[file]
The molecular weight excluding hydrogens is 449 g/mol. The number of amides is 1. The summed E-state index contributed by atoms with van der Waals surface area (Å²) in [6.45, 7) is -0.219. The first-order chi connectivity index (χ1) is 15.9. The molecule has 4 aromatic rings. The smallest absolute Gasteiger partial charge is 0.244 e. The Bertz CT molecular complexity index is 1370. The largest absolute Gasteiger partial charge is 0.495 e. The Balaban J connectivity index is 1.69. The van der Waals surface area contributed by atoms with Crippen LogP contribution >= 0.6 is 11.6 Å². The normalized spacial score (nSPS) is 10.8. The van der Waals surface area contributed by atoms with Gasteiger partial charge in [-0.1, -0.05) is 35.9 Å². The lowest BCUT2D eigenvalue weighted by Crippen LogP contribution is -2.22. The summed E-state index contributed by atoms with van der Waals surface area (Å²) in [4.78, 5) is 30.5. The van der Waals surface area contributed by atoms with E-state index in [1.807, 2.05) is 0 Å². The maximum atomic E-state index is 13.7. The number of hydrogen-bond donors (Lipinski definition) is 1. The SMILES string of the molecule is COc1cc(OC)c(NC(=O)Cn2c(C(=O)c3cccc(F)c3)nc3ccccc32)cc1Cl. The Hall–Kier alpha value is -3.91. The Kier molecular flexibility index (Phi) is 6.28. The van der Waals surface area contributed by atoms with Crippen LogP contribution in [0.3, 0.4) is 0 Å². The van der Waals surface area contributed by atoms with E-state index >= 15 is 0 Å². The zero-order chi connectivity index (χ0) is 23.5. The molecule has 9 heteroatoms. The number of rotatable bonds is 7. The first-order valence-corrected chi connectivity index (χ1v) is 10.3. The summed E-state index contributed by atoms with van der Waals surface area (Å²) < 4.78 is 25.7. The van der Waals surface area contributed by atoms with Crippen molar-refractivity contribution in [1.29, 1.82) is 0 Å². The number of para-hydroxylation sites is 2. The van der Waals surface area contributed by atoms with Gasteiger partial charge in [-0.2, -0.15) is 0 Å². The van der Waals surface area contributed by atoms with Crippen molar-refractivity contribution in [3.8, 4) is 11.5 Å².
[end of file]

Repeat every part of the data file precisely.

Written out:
The molecular weight excluding hydrogens is 449 g/mol. The number of amides is 1. The summed E-state index contributed by atoms with van der Waals surface area (Å²) in [6.45, 7) is -0.219. The first-order chi connectivity index (χ1) is 15.9. The molecule has 4 aromatic rings. The smallest absolute Gasteiger partial charge is 0.244 e. The Bertz CT molecular complexity index is 1370. The largest absolute Gasteiger partial charge is 0.495 e. The Balaban J connectivity index is 1.69. The van der Waals surface area contributed by atoms with Crippen LogP contribution >= 0.6 is 11.6 Å². The normalized spacial score (nSPS) is 10.8. The van der Waals surface area contributed by atoms with Gasteiger partial charge in [-0.1, -0.05) is 35.9 Å². The lowest BCUT2D eigenvalue weighted by Crippen LogP contribution is -2.22. The summed E-state index contributed by atoms with van der Waals surface area (Å²) in [4.78, 5) is 30.5. The van der Waals surface area contributed by atoms with E-state index in [1.807, 2.05) is 0 Å². The maximum atomic E-state index is 13.7. The number of hydrogen-bond donors (Lipinski definition) is 1. The SMILES string of the molecule is COc1cc(OC)c(NC(=O)Cn2c(C(=O)c3cccc(F)c3)nc3ccccc32)cc1Cl. The Hall–Kier alpha value is -3.91. The Kier molecular flexibility index (Phi) is 6.28. The van der Waals surface area contributed by atoms with Crippen LogP contribution in [0.3, 0.4) is 0 Å². The van der Waals surface area contributed by atoms with E-state index >= 15 is 0 Å². The zero-order chi connectivity index (χ0) is 23.5. The molecule has 9 heteroatoms. The number of rotatable bonds is 7. The first-order valence-corrected chi connectivity index (χ1v) is 10.3. The summed E-state index contributed by atoms with van der Waals surface area (Å²) < 4.78 is 25.7. The van der Waals surface area contributed by atoms with Crippen molar-refractivity contribution in [1.29, 1.82) is 0 Å². The number of para-hydroxylation sites is 2. The van der Waals surface area contributed by atoms with Gasteiger partial charge in [-0.2, -0.15) is 0 Å². The van der Waals surface area contributed by atoms with Crippen molar-refractivity contribution in [3.8, 4) is 11.5 Å².